White Coat Ceremony

“And the award of excellence is presented to Dr. Omotola Kimberly Dara, for the selfless service of humanity during the pandemic, playing a major role in combating the virus”
A moment passed and there was no response. The master of ceremony repeated his announcement and when eyes started trailing around the venue, being quite sure that they had seen me earlier in the evening, I reluctantly decided to go receive the award.
More often than not, recipients of a prestigious medical award tend to be emotional when they are called upon to receive their awards. However, in my case, I was nowhere next to emotional, and unlike the happiness expectations, I was actually sad I was the recipient of the award.
Twenty three years, a pandemic struck the world. The way it shut down systems of the world took everyone by surprise. At that time, I was a final year medical student who was working as an intern in my college’s teaching hospital. It was one of most reputable medical colleges in Nigeria. My class had been under the supervision of Dr. Clark Iniform- one of the top pathologists in West Africa, who happened to be the Chief Medical director of the college. Being his student was a thing of glory and luckily for my classmates and I, we had been allocated to study under him. It was simply a glorious expectation as we looked forward to diagnosing and treating illnesses of all sort but when an opportunity presented itself we nearly chickened out.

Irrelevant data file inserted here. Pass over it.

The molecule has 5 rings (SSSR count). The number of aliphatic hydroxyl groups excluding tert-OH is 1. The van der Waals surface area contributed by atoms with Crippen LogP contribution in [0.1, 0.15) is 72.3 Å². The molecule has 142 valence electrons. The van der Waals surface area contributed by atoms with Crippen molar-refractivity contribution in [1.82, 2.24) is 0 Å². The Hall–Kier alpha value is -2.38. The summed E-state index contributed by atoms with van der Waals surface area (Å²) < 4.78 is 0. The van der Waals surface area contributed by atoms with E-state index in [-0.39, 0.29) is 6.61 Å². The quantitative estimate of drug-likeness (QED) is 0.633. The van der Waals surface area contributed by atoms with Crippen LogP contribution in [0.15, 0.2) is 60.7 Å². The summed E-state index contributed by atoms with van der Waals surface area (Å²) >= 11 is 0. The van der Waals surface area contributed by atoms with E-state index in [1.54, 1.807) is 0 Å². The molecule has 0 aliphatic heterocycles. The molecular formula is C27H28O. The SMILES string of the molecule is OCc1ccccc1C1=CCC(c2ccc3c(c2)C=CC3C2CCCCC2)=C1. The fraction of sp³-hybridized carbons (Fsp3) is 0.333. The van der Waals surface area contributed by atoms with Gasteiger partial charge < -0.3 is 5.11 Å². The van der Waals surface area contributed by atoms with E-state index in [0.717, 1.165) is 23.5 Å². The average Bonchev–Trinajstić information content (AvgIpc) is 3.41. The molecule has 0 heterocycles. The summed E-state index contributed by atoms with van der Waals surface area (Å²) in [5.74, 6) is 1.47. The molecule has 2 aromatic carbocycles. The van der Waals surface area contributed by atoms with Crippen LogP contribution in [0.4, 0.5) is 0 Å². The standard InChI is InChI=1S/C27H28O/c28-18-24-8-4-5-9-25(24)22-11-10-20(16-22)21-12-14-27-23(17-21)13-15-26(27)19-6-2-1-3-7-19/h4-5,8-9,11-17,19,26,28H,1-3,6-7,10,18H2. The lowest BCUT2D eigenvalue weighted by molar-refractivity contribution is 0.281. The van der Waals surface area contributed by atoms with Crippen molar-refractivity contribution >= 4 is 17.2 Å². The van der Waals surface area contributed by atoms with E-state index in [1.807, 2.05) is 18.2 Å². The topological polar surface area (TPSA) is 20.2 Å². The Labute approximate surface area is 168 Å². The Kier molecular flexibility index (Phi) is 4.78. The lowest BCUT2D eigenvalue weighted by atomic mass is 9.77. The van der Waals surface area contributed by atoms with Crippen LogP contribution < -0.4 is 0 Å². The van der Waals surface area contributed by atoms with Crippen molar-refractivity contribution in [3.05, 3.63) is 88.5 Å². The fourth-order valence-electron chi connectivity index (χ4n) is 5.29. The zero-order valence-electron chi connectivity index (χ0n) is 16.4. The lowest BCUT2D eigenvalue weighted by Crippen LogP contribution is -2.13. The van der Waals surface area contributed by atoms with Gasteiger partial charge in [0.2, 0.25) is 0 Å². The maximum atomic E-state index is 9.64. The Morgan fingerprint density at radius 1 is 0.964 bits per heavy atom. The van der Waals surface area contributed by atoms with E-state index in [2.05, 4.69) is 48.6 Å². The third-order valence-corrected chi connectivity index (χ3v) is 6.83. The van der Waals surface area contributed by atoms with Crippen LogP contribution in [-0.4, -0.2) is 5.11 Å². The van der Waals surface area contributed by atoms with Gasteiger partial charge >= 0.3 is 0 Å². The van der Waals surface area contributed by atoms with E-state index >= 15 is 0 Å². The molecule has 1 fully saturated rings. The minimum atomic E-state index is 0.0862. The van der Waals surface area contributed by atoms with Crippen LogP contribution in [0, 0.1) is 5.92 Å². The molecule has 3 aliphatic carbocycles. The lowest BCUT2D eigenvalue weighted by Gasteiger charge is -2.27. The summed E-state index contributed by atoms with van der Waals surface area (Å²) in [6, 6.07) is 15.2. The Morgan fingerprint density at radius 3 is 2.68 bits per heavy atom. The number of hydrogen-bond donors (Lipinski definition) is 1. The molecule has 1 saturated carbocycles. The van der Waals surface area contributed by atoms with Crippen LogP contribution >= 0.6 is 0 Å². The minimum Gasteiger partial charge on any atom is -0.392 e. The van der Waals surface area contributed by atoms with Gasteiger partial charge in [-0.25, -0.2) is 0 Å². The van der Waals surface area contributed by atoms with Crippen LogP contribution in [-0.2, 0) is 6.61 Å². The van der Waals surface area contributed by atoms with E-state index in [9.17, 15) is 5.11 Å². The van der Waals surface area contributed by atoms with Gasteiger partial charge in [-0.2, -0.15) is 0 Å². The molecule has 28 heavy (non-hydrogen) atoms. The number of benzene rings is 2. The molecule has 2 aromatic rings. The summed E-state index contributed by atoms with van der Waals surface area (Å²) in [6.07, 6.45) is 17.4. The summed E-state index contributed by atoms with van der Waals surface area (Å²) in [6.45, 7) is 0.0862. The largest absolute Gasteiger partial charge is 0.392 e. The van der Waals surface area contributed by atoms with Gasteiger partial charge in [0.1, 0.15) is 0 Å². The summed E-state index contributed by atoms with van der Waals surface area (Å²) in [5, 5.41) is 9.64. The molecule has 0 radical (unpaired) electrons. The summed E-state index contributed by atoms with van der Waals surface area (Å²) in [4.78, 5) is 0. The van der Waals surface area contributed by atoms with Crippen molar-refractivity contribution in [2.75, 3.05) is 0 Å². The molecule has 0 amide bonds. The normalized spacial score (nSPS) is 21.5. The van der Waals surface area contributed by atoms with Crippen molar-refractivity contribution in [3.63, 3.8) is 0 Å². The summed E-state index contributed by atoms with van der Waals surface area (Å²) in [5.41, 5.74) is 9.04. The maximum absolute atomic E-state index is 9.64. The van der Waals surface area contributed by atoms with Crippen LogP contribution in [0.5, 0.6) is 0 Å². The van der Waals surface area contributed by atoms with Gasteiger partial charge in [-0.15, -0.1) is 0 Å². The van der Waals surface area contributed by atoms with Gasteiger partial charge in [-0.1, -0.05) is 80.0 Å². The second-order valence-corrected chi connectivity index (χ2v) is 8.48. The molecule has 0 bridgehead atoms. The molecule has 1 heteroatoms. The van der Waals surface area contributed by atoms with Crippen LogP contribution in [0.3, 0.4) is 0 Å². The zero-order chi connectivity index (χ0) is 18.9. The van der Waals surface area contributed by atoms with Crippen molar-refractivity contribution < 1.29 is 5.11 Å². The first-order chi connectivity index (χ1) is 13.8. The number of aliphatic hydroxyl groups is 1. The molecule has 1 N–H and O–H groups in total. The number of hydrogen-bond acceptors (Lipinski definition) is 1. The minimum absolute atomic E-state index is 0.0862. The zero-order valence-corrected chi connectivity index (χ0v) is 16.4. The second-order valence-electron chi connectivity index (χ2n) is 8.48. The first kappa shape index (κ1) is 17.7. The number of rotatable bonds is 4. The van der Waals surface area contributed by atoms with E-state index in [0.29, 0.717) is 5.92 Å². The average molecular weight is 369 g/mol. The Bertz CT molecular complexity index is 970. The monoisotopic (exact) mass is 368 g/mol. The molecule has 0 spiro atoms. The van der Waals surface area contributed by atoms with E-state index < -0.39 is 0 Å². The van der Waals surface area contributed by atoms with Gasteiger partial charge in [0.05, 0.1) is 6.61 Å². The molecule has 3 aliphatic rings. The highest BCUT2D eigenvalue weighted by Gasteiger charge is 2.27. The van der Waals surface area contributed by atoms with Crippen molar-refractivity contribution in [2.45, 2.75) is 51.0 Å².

“Dara!” Donald, one of my colleagues, called out as he ran to catch up with me heading out towards the motor park. Like every other student, I was eager to go home after the government’s injunction that only top public officers were allowed to work, as a measure of curtailing the virus.
When I halted, I sensed a mixture of emotions on his face; excitement and uncertainty. When he tried to tap me to listen to his message, I cautiously avoided body contact, reminding him of the need to practice social distancing. “Dara, Dr Inniform is looking for you” Donald breathed out “He said that I should tell you not to go home until you see him”.